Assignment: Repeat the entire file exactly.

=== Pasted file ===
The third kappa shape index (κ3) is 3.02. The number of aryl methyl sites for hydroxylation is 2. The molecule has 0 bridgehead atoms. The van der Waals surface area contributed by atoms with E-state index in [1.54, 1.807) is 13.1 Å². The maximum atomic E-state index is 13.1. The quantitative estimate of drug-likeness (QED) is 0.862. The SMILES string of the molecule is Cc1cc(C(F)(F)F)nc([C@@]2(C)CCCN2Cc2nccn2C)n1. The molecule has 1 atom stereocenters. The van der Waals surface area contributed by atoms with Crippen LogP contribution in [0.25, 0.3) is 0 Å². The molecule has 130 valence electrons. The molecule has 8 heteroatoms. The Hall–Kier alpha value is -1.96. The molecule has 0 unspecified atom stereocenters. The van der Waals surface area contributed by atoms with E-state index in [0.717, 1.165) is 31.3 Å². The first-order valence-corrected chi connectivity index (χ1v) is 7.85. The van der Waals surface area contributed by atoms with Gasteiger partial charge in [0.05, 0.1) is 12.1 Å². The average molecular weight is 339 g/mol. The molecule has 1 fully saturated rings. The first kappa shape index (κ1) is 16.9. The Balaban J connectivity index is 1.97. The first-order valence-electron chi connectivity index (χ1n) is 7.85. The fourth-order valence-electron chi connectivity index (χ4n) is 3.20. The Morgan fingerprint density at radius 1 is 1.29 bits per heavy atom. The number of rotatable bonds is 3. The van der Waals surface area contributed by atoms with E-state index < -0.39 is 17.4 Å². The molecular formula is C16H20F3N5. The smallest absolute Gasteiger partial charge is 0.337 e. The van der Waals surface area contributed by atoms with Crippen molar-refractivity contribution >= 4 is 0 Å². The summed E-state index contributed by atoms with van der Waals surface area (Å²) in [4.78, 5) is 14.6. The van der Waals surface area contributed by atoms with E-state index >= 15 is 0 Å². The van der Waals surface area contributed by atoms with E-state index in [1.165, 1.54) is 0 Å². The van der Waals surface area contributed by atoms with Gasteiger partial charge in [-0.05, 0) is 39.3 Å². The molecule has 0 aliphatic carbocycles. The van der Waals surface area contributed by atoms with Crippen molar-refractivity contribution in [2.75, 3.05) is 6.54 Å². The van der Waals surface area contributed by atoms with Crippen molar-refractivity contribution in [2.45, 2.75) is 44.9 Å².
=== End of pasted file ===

The third kappa shape index (κ3) is 3.02. The number of aryl methyl sites for hydroxylation is 2. The molecule has 0 bridgehead atoms. The van der Waals surface area contributed by atoms with E-state index in [1.54, 1.807) is 13.1 Å². The maximum atomic E-state index is 13.1. The quantitative estimate of drug-likeness (QED) is 0.862. The SMILES string of the molecule is Cc1cc(C(F)(F)F)nc([C@@]2(C)CCCN2Cc2nccn2C)n1. The molecule has 1 atom stereocenters. The van der Waals surface area contributed by atoms with Crippen LogP contribution in [0.25, 0.3) is 0 Å². The molecule has 130 valence electrons. The molecule has 8 heteroatoms. The Hall–Kier alpha value is -1.96. The molecule has 0 unspecified atom stereocenters. The van der Waals surface area contributed by atoms with E-state index in [0.717, 1.165) is 31.3 Å². The first-order valence-corrected chi connectivity index (χ1v) is 7.85. The van der Waals surface area contributed by atoms with Gasteiger partial charge in [0.05, 0.1) is 12.1 Å². The average molecular weight is 339 g/mol. The molecule has 1 fully saturated rings. The first kappa shape index (κ1) is 16.9. The Balaban J connectivity index is 1.97. The first-order valence-electron chi connectivity index (χ1n) is 7.85. The fourth-order valence-electron chi connectivity index (χ4n) is 3.20. The Morgan fingerprint density at radius 1 is 1.29 bits per heavy atom. The number of rotatable bonds is 3. The van der Waals surface area contributed by atoms with E-state index < -0.39 is 17.4 Å². The molecular formula is C16H20F3N5. The smallest absolute Gasteiger partial charge is 0.337 e. The van der Waals surface area contributed by atoms with Crippen molar-refractivity contribution >= 4 is 0 Å². The summed E-state index contributed by atoms with van der Waals surface area (Å²) in [4.78, 5) is 14.6. The van der Waals surface area contributed by atoms with E-state index >= 15 is 0 Å². The van der Waals surface area contributed by atoms with E-state index in [1.165, 1.54) is 0 Å². The van der Waals surface area contributed by atoms with Gasteiger partial charge in [-0.05, 0) is 39.3 Å². The molecule has 0 aliphatic carbocycles. The van der Waals surface area contributed by atoms with Crippen molar-refractivity contribution in [2.75, 3.05) is 6.54 Å². The van der Waals surface area contributed by atoms with Crippen molar-refractivity contribution in [2.45, 2.75) is 44.9 Å².